It also claims that the blocker bypasses malicious advertisements meant to install browser hijackers or ransomware. Since it didn’t block ads, we recommend using the best antivirus software to protect against those forms of cybercrime instead. Read our what is browser hijacking and what is ransomware guides to learn more.
e-VPN allows for peer-to-peer connections and torrenting, but it won’t be making our best VPN for torrenting guide. At the time of writing, only one server supported P2P connections, despite the website claiming that two did. If you’re planning on torrenting, you should look elsewhere.
Other than that, e-VPN is straightforward. It uses OpenVPN exclusively, but you have the option to change your transport protocol to UDP or TCP. Additionally, there’s a “stealth” option that should bypass deep packet inspection.
e-VPN Streaming Performance
Streaming performance was spotty. Ignoring e-VPN’s subpar speeds, which we’ll get to later, it’s a suitable solution to access region-locked content. It made it into Netflix and BBC iPlayer but, again, it’s too slow to make our best VPN for Netflix or best VPN for BBC iPlayer lists.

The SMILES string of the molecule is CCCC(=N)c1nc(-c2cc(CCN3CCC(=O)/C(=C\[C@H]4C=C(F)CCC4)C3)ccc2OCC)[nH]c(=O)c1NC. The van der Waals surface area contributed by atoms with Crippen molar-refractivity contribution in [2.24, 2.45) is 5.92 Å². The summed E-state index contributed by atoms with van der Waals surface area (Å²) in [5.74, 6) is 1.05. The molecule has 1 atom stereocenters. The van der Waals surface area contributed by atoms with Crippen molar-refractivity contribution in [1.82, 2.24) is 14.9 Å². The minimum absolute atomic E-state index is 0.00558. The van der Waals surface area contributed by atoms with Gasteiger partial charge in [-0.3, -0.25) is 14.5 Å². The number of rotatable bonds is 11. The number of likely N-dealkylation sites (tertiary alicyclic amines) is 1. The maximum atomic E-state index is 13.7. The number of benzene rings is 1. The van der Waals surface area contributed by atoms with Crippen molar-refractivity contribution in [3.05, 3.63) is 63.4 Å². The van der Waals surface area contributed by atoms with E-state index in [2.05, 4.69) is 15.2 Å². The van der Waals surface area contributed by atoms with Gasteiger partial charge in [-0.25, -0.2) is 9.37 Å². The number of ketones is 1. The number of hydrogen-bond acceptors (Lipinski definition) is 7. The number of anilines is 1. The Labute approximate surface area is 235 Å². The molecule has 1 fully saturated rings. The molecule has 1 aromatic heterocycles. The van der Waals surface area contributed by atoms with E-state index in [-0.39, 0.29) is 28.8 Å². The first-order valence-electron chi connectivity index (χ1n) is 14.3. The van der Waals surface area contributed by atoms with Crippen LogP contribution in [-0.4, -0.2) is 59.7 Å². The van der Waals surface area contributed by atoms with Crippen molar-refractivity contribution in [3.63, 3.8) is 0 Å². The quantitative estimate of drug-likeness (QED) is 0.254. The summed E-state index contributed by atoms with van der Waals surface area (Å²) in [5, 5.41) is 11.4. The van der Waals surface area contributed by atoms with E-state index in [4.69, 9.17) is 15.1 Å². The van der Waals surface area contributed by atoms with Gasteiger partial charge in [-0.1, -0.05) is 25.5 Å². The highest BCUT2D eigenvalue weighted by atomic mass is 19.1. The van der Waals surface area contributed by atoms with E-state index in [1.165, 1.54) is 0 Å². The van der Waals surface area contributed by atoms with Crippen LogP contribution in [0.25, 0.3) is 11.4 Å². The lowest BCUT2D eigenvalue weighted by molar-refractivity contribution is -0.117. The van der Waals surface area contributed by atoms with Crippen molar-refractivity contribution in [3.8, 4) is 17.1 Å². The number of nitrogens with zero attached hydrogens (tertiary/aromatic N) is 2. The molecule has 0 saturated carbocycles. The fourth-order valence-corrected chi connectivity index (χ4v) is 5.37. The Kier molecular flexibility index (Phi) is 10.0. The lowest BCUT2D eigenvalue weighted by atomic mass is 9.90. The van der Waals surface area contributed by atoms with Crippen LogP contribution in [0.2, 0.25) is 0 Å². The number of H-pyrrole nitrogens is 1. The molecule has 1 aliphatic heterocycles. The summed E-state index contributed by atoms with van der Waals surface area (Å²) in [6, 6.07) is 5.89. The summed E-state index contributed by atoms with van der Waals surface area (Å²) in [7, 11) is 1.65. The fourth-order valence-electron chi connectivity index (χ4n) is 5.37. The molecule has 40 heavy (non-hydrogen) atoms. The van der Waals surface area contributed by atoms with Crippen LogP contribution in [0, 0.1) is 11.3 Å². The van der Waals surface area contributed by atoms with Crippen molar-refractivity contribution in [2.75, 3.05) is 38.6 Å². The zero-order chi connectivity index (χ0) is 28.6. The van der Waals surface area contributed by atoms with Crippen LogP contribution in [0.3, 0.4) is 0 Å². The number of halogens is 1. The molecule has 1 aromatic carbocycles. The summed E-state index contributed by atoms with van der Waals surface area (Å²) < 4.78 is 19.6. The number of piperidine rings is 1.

It didn’t work with Hulu or Amazon Prime Video, though, which is strange. Usually, it’s the other way around. If you’re looking to access content there, you would need to use another platform, such as Kodi. You can learn about that in our full Kodi guide.
e-VPN Online Shield Features Overview
e-VPN is the cheapest VPN provider we’ve seen. In addition to offering a generous free plan, the monthly and semi-annual rates are low. Add unlimited bandwidth and connections to that and the service starts to look like a great value.
6-months plan $ 2.55 / month
$15.30 billed every 6 month
The free plan gave us pause at first. Usually, an unlimited free plan is a sure sign of malware, as you can see in our worst free VPN guide. That said, we scanned the installer with Avast (read our Avast Pro review) and found no trace of malware.
e-VPN justifies its free service with limited speeds, though. You still get the full client, no-logging policy and ad blocker, but you can’t make P2P connections and your speed is limited to 3 megabits per second up or down. You can only connect to the Amsterdam server, too.
The free plan is good, but we think a restricted bandwidth model would be better. Read our Windscribe review to learn about a provider that has nailed that concept.